Democratizing Research; Stanford Scholars Program

With break, exams and the like keeping me from putting a new post on the blog, I’ve been trying for a few days to get this awesome find down on paper.

If you’re anything like me, you find enjoyment doing research. Even though it might not be the best career path for other industry minded engineers like myself, it offers you the sometimes undeserved opportunity to get into a cutting edge project, and if you’re lucky, play around with really cool technology while learning from some of the best minds in the world. I really accredit research in my undergraduate career for giving me that extra boost to want to learn more, and better myself as a programmer. I also accredit the work I’ve done in research to broaden my view on programming, and has made me see my craft as a truly ubiquitous, incredible skill that can be applied in nearly any field or project imaginable.

In research, I have worked at MGH as a metabolic engineer, where my role was to contextualize metabolite data from liver transfusions to attempt to recreate a human metabolome to allocate where the metabolome was changing as a result of various perfusion techniques (liver viability). This gig got me into my current lab, which is a bioinformatics lab working on protein-protein docking prediction, where I am currently a member of the software team working on PIPER, which is the computational engine behind these protein docking predictions.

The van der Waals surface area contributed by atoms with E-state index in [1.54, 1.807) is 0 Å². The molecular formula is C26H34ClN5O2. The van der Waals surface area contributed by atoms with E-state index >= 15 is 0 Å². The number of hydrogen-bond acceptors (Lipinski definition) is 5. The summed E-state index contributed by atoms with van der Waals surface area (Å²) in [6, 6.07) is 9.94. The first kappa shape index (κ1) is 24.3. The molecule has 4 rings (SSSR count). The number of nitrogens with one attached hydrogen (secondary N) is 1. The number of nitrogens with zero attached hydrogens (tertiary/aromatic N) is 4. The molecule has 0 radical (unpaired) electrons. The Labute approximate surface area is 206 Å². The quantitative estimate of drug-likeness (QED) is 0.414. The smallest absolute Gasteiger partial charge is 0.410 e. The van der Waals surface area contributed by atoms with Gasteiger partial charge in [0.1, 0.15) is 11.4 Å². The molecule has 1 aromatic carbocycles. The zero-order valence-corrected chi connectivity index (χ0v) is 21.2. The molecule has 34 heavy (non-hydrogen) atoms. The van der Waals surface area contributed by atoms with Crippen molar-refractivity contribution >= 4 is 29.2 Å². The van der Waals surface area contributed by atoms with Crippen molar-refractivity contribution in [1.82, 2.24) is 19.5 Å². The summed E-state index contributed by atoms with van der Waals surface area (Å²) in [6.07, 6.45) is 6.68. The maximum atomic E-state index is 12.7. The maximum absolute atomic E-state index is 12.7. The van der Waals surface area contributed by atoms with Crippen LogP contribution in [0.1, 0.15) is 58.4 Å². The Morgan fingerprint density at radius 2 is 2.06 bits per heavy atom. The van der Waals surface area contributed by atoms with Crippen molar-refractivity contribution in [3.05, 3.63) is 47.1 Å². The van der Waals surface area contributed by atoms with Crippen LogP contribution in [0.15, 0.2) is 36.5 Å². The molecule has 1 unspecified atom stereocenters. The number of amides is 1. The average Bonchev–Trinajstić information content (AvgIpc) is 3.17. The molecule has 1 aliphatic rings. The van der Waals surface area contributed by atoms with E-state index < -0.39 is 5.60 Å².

If you’re like most people, you’re probably thinking…what are you talking about Josh? This is precisely the reason research frustrates me. You perform all of this incredible work only to find out that a handful of people in the world understand it, and only a handful of that handful can apply it.

That is why I’, here today to write to all of you about the Stanford Scholars program, which is a great initiative I recently joined. Their motivation is to make research accessible to almost anyone, and as a member of the Machine Learning and Data Mining team, I am currently working on creating a talk on an Asynchronous Gibbs Sampling paper (post to come later). This initiative is great in the sense that all of the grueling time spent trying to understand the paper is done for you; you skip the jargon, get the crux of the meaning and get a sizable understanding of the work done.

Such an initiative is essential to merging current entrepreneurs and industry workers with the great work done in academia, and is an initiative I hope to further contribute. Check out the link for more info. and be sure to apply if you have an interest and share the same frustration I had before I joined:

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